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The Roundup for June 28, 2011

A lot seemed to pile up at the end of the day, so here’s a full link-fest and we’ll see you tomorrow:

• Sorry to have missed that Harold Koh hearing on Libya, it sounds like he took a beating. Marcy has two good posts on the subject.

• Voter ID (read: voter suppression) laws to solve the non-existent voter fraud problem are in vogue as we near 2012, and a few public officials are showing some courage. North Carolina Governor Bev Perdue (D) and New Hampshire Governor John Lynch (D) just vetoed respective voter ID bills, and the Republican Secretary of State in Ohio, Jon Husted, blasted the proposed voter ID bill in his state, which would be one of the more restrictive in the nation.

• Wisconsin Democrats caught a break in their recall elections, when a Republican state legislator was disqualified from challenging Senate Democrat incumbent Dave Hansen because he didn’t get the required signatures. The remaining Republican challenger has, er, some criminal justice issues. Because there’s now only one challenger to Hansen, that general recall election will take place July 19, on a different schedule than the other Democratic recalls.

• Ron Johnson is apparently pulling a Sen. Stackhouse in the Senate, which distracts the nation from Johnson’s own fundraising scandal, and stops the Senate from doing the important work of… I’m sorry, I’m not sure what the Senate does anymore.

• Damange from natural disasters in the US hit $23 billion this year. That would be the cost of inaction on climate change.

• French Finance Minister Christine Lagarde was named the new head of the IMF today. The old order won out over the emerging markets.

• Senate Democrats held the first ever Congressional hearing on the DREAM Act. Judging from the comments of the Republicans, I don’t think much will come of it.

• The Administration is pressing carmakers to accept a new fuel economy standard of 56.2 mpg. I do think this is unusually and pleasantly ambitious, although CAFE standards may not be the best path to efficiency.

• Angling for the neocon vote, Tim Pawlenty gave a speech full of bluster today. He also lined up with the President by saying that the War Powers Act doesn’t apply to Libya.

• Sticking in riders in bills to help out specific industries is a bipartisan affair, and can even happen by Democrats when Republicans run the House.

• A remarkable story by Mac McClelland on sex and her personal struggle with PTSD.

• No, a thousand times no, contractionary fiscal policy cannot be expansionary.

• Eric Cantor holds a bunch of ETFs that short US Treasuries. This is a massive conflict of interest for the guy who just walked out of the debt limit talks.

• Tea Party activists want the Republican campaign arm of the Senate to stay the heck out of primaries.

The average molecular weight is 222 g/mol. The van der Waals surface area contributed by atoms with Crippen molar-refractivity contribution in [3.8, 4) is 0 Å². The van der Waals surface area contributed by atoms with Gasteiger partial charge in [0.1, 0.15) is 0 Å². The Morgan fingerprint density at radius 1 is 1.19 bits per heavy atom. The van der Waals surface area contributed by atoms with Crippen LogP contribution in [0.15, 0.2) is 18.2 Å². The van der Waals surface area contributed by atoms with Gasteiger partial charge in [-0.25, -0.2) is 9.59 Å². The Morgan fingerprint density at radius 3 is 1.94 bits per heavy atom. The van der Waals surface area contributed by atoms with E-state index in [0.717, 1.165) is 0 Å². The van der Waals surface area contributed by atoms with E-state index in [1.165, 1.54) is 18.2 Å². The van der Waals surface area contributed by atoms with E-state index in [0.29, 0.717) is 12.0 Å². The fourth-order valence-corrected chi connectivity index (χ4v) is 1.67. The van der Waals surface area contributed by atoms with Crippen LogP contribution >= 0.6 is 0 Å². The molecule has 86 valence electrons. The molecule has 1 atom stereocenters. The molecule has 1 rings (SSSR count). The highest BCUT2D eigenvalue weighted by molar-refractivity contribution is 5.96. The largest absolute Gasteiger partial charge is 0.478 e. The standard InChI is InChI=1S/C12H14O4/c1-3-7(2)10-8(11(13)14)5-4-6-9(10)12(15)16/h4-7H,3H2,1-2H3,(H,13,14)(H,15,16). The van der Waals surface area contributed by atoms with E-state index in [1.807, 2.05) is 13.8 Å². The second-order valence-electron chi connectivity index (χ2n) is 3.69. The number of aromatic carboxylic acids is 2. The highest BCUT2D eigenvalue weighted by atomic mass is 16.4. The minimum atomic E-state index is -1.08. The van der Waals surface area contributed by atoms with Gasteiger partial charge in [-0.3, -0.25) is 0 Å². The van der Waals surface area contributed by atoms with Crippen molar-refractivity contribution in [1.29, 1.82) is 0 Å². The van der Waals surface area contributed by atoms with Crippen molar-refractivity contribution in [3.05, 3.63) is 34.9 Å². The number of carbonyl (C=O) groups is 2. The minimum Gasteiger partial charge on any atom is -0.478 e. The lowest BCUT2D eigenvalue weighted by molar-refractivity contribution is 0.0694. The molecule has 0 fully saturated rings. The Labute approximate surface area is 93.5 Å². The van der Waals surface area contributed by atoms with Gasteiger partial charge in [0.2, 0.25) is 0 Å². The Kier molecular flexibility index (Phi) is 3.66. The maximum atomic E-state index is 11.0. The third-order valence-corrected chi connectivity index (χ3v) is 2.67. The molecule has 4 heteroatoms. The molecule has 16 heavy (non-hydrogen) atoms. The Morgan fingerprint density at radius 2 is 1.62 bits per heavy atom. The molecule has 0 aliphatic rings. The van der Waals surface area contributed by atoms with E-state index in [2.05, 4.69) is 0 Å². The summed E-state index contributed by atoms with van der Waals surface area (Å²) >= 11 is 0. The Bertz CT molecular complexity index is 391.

• Good piece in Washington Monthly on tax expenditures and how big they’ve become over the years.

• Rep. Laura Richardson (D-CA) is the focus of an ethics inquiry for forcing her staffers to work on her campaigns. Richardson has been an embarrassment to the California delegation for a while. Fortunately, there are a bunch of candidates ready to take her out next cycle, no matter where she runs.

• War on women watch: Kansas will probably see all its abortion clinics close after Republicans used obscure licensing laws (I thought they hated regulations!) to push them out; the Ohio House passed a “fetal heartbeat” bill that would restrict abortions to the first 6-7 weeks of pregnancy.

• Heartless Republicans watch: Florida’s Rick Scott signs a bill reducing unemployment benefits to 12 weeks; in Arizona, a low-income man needing heart surgery makes $12 a year too much to qualify under Medicaid.

• Not just Republicans watch: Missouri’s Democratic Governor Jay Nixon cut aid to abused children to pay for disaster relief in Joplin; Philadelphia Mayor Michael Nutter vetoed a bill which would have mandated paid sick leave in the city.

• Haven’t been following the potential government shutdown in Minnesota, but Laura Clawson has an update.

• Lynn Woolsey will retire. This district is now really screwy, stretching 400 miles along the coast from the Golden Gate Bridge to the Oregon border in northern California. I hope that changes.

• Maggie Koerth-Baker takes a look at the Nebraska nuclear power plant. Just because it’s been idle since April doesn’t mean there’s no danger.

• Mitt Romney sees the Bachmann warning signs ahead, is now pushing an early primary for Utah to front-load states favorable to him.

• MSNBC holding most of their audience without Keith Olbermann, though Olbermann is now cutting into Lawrence O’Donnell’s viewers with his show on Current. Me, I’ll take that slightly odd RT network any time. I’ve actually been a guest on The Alyona Show on a few occasions.

• We can’t even save money on printing our own money in America.

• An Israeli man’s video claiming that the latest Gaza flotilla is anti-gay has been revealed as a hoax.

• The pope tweets! I’m not responding to his direct message, though. Just not going there. Too many twitpics out there. I’m hoping that was a mitre, put it that way.

• So excited for a new Monty Python movie, this time an animated feature using the voice of and based on the life of Graham Chapman.

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David Dayen

David Dayen